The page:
Aquatic pollution increases the relative success of invasive species.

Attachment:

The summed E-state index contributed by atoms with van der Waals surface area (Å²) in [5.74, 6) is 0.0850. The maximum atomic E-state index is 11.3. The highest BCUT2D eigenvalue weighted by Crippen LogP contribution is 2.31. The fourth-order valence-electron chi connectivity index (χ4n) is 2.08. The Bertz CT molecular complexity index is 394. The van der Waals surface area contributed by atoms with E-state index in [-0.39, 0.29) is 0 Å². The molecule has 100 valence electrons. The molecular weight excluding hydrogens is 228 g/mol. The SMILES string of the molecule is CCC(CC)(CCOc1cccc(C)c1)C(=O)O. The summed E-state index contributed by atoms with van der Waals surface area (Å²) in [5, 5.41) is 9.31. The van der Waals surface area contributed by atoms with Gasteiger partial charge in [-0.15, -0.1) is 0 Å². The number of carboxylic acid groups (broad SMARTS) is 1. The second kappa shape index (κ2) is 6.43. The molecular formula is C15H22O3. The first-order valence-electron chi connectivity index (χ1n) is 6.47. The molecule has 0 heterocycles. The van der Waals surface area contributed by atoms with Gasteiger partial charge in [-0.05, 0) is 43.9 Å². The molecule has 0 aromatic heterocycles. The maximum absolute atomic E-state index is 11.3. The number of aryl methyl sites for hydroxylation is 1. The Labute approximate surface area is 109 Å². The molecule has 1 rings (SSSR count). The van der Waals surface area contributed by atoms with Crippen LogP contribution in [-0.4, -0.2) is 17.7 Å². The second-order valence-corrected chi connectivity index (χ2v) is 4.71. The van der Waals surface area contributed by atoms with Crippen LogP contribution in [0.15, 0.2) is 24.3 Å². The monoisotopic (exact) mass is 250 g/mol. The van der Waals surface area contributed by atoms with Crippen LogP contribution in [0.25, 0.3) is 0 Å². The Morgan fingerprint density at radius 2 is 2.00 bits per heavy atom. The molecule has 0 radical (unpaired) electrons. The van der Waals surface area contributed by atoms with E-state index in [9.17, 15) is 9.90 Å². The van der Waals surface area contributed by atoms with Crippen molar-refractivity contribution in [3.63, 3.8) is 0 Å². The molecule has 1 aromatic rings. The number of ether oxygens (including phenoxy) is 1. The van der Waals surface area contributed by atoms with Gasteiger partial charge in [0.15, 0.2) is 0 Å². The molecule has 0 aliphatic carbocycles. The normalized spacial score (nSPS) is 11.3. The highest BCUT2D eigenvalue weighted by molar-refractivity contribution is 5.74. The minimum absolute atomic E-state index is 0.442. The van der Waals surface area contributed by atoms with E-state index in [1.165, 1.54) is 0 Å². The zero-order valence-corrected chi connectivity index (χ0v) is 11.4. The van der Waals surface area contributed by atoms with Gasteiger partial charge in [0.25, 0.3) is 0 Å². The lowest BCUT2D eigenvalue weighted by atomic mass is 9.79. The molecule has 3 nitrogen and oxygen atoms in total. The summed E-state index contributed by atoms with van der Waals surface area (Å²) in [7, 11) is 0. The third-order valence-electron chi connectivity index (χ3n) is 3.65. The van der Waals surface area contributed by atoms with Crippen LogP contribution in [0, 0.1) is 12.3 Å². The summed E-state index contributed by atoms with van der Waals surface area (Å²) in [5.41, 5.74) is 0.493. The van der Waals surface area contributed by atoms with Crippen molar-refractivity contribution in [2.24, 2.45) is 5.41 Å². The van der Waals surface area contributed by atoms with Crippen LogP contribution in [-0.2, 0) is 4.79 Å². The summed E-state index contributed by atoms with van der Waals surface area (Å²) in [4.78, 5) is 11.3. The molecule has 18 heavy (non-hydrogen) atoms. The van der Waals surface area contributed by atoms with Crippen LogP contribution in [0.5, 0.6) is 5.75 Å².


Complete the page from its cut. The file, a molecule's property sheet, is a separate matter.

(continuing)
Although individual ecosystems vary greatly in the degree to which they have been invaded by exotic species, it has remained difficult to isolate mechanisms influencing invader success. One largely anecdotal observation is that polluted or degraded areas will accumulate more invaders than less-impacted sites. However, the role of abiotic factors alone in influencing invisibility has been difficult to isolate, often because the supply of potential invaders is confounded with conditions thought to increase vulnerability to invasion. Here, we conducted a field experiment to test how the assemblages of exotic versus native marine invertebrates changed during community assembly under different exposure levels of a common pollutant, copper. The experiment was conducted by deploying fouling panels in a Randomized Block Design in San Francisco Bay. Panels were periodically removed, placed into buckets with differing copper concentrations, and returned to the field after 3 days. This design allowed propagule availability to the plates to be statistically independent of short-term copper exposure. The results demonstrate that copper caused significant differences in community structure. Average native species richness was significantly affected by copper exposure, but average exotic richness was not. The total native species pool within treatments exhibited a greater than 40% decline within increasing copper, while the exotic species pool did not change significantly. These results confirm that anthropogenic alteration of abiotic factors influences invader success, indicating that management strategies to reduce invader impacts should include both efforts to improve environmental conditions as well as reduce invader supply.